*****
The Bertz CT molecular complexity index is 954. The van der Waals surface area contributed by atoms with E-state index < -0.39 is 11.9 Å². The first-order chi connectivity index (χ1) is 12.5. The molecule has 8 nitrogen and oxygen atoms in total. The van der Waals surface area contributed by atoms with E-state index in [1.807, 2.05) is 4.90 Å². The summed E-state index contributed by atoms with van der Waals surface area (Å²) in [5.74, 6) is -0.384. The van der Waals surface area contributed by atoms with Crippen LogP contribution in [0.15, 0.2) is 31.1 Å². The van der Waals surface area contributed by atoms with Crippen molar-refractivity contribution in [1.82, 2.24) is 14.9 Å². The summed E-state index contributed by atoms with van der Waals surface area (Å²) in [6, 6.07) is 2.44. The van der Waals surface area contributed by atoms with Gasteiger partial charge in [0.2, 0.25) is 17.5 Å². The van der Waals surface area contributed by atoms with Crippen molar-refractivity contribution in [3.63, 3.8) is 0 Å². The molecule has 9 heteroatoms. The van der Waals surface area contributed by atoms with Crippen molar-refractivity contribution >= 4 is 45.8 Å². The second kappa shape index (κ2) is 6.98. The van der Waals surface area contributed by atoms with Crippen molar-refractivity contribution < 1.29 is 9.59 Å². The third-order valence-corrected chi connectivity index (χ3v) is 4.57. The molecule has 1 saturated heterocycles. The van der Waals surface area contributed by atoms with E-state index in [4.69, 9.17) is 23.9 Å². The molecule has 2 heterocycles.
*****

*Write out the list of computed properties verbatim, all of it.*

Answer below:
The Bertz CT molecular complexity index is 954. The van der Waals surface area contributed by atoms with E-state index < -0.39 is 11.9 Å². The first-order chi connectivity index (χ1) is 12.5. The molecule has 8 nitrogen and oxygen atoms in total. The van der Waals surface area contributed by atoms with E-state index in [1.807, 2.05) is 4.90 Å². The summed E-state index contributed by atoms with van der Waals surface area (Å²) in [5.74, 6) is -0.384. The van der Waals surface area contributed by atoms with Crippen LogP contribution in [0.15, 0.2) is 31.1 Å². The van der Waals surface area contributed by atoms with Crippen molar-refractivity contribution in [1.82, 2.24) is 14.9 Å². The summed E-state index contributed by atoms with van der Waals surface area (Å²) in [6, 6.07) is 2.44. The van der Waals surface area contributed by atoms with Gasteiger partial charge in [0.2, 0.25) is 17.5 Å². The van der Waals surface area contributed by atoms with Crippen molar-refractivity contribution in [3.63, 3.8) is 0 Å². The molecule has 9 heteroatoms. The van der Waals surface area contributed by atoms with Crippen molar-refractivity contribution >= 4 is 45.8 Å². The second kappa shape index (κ2) is 6.98. The van der Waals surface area contributed by atoms with Crippen molar-refractivity contribution < 1.29 is 9.59 Å². The third-order valence-corrected chi connectivity index (χ3v) is 4.57. The molecule has 1 saturated heterocycles. The van der Waals surface area contributed by atoms with E-state index in [4.69, 9.17) is 23.9 Å². The molecule has 2 heterocycles.